• Good Times
  • All in the Family
  • Laverne and Shirley
  • I love Lucy
  • Life of Riley
  • Dick Van Dyke

52
Night Schools. Now
  • The term night school has faded but he concept is
    still around. While it could apply to youth and
    adults the fact that most work for hire is done
    during the day reflects the reason adults were
    mostly in attendance.
  • Night as a time for study or school will always
    be common since it is the only time many people
    can find the time.

53
Home Study Circles and Courses
  • Perhaps the only differences in circles and
    courses is the level of structure of the
    experience which led to a more concrete outcome
    in course. Circles were often social as well as
    educational and did in some cases involve
    people coming together in homes, where courses
    were almost strictly on your own.
  • This model for delivery seemed to develop in the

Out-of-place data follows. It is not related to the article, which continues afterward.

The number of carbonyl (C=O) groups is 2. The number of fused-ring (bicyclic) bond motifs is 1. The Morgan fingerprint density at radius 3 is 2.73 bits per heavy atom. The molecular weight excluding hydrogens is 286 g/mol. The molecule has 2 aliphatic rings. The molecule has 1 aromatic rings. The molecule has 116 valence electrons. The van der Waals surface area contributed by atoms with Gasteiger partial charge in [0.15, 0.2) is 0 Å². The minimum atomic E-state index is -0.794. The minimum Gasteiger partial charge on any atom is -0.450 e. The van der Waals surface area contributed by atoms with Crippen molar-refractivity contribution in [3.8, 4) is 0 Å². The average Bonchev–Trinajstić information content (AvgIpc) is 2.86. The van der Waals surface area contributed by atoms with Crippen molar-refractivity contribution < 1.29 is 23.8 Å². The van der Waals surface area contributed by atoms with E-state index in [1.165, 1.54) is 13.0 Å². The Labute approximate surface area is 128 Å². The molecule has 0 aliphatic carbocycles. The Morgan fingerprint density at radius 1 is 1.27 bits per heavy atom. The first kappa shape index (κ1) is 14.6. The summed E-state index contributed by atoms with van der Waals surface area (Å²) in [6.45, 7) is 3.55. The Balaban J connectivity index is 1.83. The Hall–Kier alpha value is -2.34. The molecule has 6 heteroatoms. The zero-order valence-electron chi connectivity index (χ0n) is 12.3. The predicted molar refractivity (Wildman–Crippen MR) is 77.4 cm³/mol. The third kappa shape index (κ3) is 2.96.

early 1800s in Europe. In Sweden in 1833 there
    was an advertisement to enroll in a course at
    home in composition.

54
Home Study Circles and Courses, continued
  • There was a Society to Encourage Study at Home
    founded in 1874 that over a 24 year time period
    was said to have over 10,00 learners enrolled.
    Their primary focus was classical studies.
  • Study circles or sometimes called literary
    circles seems to include more traditional
    classical studies, history and literature.
    Courses covered many topics, from agriculture to
    religion.

55
Home Study Circles and Courses, continued
  • Home study was popular because it did not
    require travel in a time when roads were very
    poor and transportation was not easy or fast.
  • Home study courses were also good for people in
    remote areas where night schools were not
    possible.
  • Electricity made HSCs more likely to occur in
    the 1880s-90s.
  • Major sub-division of HSCs were credit or
    non-credit. A key difference of a credit and
    no-credit HSC is the source of the course.
    Mostly colleges/universities offered credit HSCs.

56
Home Study Circles and Courses, continued
  • HSCs required money for book or course
    materials and also there was the recurring cost
    of mailings.
  • Mostly non-credit however credit HSCs came along
    later (1890s) These when offered by an
    institution of higher learning and for credit
    were really what we call correspondence courses.
    Credit courses cost more
  • Sub-divided formats began to appear where what
    might have been a single big book was broken down